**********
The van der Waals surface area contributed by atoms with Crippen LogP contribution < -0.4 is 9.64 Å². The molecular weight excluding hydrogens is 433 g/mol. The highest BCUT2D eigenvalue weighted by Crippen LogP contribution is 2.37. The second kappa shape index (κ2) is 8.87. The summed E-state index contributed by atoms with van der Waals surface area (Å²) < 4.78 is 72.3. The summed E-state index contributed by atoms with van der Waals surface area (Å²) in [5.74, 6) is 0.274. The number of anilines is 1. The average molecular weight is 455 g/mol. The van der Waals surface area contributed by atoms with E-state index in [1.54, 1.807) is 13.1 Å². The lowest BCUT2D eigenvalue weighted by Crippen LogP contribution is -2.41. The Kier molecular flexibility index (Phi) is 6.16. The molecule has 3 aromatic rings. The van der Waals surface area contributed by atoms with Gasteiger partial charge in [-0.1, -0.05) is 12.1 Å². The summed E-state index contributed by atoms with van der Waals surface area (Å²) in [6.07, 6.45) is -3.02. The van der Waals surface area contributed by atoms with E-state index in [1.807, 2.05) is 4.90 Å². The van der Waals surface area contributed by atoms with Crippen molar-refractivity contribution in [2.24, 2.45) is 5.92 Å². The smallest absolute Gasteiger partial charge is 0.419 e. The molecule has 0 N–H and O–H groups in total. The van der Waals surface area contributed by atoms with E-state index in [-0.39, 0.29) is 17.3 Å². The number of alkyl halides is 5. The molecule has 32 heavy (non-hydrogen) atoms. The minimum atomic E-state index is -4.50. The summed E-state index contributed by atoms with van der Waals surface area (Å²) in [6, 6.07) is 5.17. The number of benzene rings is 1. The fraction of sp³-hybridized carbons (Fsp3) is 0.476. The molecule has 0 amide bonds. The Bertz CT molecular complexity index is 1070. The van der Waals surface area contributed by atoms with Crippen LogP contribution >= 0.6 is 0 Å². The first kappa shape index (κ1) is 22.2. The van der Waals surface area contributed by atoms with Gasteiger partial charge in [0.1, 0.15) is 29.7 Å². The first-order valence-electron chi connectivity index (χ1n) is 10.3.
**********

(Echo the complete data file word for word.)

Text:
The van der Waals surface area contributed by atoms with Crippen LogP contribution < -0.4 is 9.64 Å². The molecular weight excluding hydrogens is 433 g/mol. The highest BCUT2D eigenvalue weighted by Crippen LogP contribution is 2.37. The second kappa shape index (κ2) is 8.87. The summed E-state index contributed by atoms with van der Waals surface area (Å²) < 4.78 is 72.3. The summed E-state index contributed by atoms with van der Waals surface area (Å²) in [5.74, 6) is 0.274. The number of anilines is 1. The average molecular weight is 455 g/mol. The van der Waals surface area contributed by atoms with E-state index in [1.54, 1.807) is 13.1 Å². The lowest BCUT2D eigenvalue weighted by Crippen LogP contribution is -2.41. The Kier molecular flexibility index (Phi) is 6.16. The molecule has 3 aromatic rings. The van der Waals surface area contributed by atoms with Gasteiger partial charge in [-0.1, -0.05) is 12.1 Å². The summed E-state index contributed by atoms with van der Waals surface area (Å²) in [6.07, 6.45) is -3.02. The van der Waals surface area contributed by atoms with E-state index in [1.807, 2.05) is 4.90 Å². The van der Waals surface area contributed by atoms with Crippen molar-refractivity contribution in [2.24, 2.45) is 5.92 Å². The smallest absolute Gasteiger partial charge is 0.419 e. The molecule has 0 N–H and O–H groups in total. The van der Waals surface area contributed by atoms with E-state index in [-0.39, 0.29) is 17.3 Å². The number of alkyl halides is 5. The molecule has 32 heavy (non-hydrogen) atoms. The minimum atomic E-state index is -4.50. The summed E-state index contributed by atoms with van der Waals surface area (Å²) in [6, 6.07) is 5.17. The number of benzene rings is 1. The fraction of sp³-hybridized carbons (Fsp3) is 0.476. The molecule has 0 amide bonds. The Bertz CT molecular complexity index is 1070. The van der Waals surface area contributed by atoms with Crippen LogP contribution >= 0.6 is 0 Å². The first kappa shape index (κ1) is 22.2. The van der Waals surface area contributed by atoms with Gasteiger partial charge in [0.1, 0.15) is 29.7 Å². The first-order valence-electron chi connectivity index (χ1n) is 10.3.